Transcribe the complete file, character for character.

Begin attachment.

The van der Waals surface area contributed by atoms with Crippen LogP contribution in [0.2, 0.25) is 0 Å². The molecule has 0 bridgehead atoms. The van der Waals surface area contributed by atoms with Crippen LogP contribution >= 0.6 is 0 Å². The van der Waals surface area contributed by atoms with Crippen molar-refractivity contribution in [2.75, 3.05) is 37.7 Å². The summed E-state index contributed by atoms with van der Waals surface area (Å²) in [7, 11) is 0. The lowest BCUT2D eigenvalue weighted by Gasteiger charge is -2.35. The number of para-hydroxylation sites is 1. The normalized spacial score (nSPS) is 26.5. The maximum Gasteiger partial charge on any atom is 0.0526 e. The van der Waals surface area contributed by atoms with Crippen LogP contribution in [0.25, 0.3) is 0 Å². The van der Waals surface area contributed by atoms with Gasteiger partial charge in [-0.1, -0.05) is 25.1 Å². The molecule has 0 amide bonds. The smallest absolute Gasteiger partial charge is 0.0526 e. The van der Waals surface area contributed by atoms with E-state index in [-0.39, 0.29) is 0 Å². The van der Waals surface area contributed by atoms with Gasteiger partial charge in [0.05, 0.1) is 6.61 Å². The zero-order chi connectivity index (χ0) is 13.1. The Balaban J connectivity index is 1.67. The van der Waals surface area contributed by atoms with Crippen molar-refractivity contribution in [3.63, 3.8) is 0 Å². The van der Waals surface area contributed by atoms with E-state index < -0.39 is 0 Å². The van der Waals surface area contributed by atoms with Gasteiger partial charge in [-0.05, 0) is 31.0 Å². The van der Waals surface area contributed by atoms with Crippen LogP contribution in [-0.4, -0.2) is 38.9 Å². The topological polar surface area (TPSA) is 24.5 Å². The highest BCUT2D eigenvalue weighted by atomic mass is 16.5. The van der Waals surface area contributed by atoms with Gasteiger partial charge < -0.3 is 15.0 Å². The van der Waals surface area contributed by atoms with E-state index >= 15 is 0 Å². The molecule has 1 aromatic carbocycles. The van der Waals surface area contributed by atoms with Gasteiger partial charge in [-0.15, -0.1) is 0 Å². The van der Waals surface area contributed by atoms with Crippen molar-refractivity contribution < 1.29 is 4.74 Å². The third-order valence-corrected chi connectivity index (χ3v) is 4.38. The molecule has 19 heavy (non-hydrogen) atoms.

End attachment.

The van der Waals surface area contributed by atoms with Crippen LogP contribution in [0.2, 0.25) is 0 Å². The molecule has 0 bridgehead atoms. The van der Waals surface area contributed by atoms with Crippen LogP contribution >= 0.6 is 0 Å². The van der Waals surface area contributed by atoms with Crippen molar-refractivity contribution in [2.75, 3.05) is 37.7 Å². The summed E-state index contributed by atoms with van der Waals surface area (Å²) in [7, 11) is 0. The lowest BCUT2D eigenvalue weighted by Gasteiger charge is -2.35. The number of para-hydroxylation sites is 1. The normalized spacial score (nSPS) is 26.5. The maximum Gasteiger partial charge on any atom is 0.0526 e. The van der Waals surface area contributed by atoms with Crippen LogP contribution in [0.25, 0.3) is 0 Å². The van der Waals surface area contributed by atoms with Gasteiger partial charge in [-0.1, -0.05) is 25.1 Å². The molecule has 0 amide bonds. The smallest absolute Gasteiger partial charge is 0.0526 e. The van der Waals surface area contributed by atoms with E-state index in [-0.39, 0.29) is 0 Å². The van der Waals surface area contributed by atoms with Gasteiger partial charge in [0.05, 0.1) is 6.61 Å². The zero-order chi connectivity index (χ0) is 13.1. The Balaban J connectivity index is 1.67. The van der Waals surface area contributed by atoms with Crippen molar-refractivity contribution in [3.63, 3.8) is 0 Å². The van der Waals surface area contributed by atoms with E-state index < -0.39 is 0 Å². The van der Waals surface area contributed by atoms with Gasteiger partial charge in [-0.05, 0) is 31.0 Å². The van der Waals surface area contributed by atoms with Crippen LogP contribution in [-0.4, -0.2) is 38.9 Å². The topological polar surface area (TPSA) is 24.5 Å². The highest BCUT2D eigenvalue weighted by atomic mass is 16.5. The van der Waals surface area contributed by atoms with Gasteiger partial charge < -0.3 is 15.0 Å². The van der Waals surface area contributed by atoms with E-state index >= 15 is 0 Å². The molecule has 1 aromatic carbocycles. The van der Waals surface area contributed by atoms with Gasteiger partial charge in [-0.15, -0.1) is 0 Å². The van der Waals surface area contributed by atoms with Crippen molar-refractivity contribution < 1.29 is 4.74 Å². The third-order valence-corrected chi connectivity index (χ3v) is 4.38. The molecule has 19 heavy (non-hydrogen) atoms.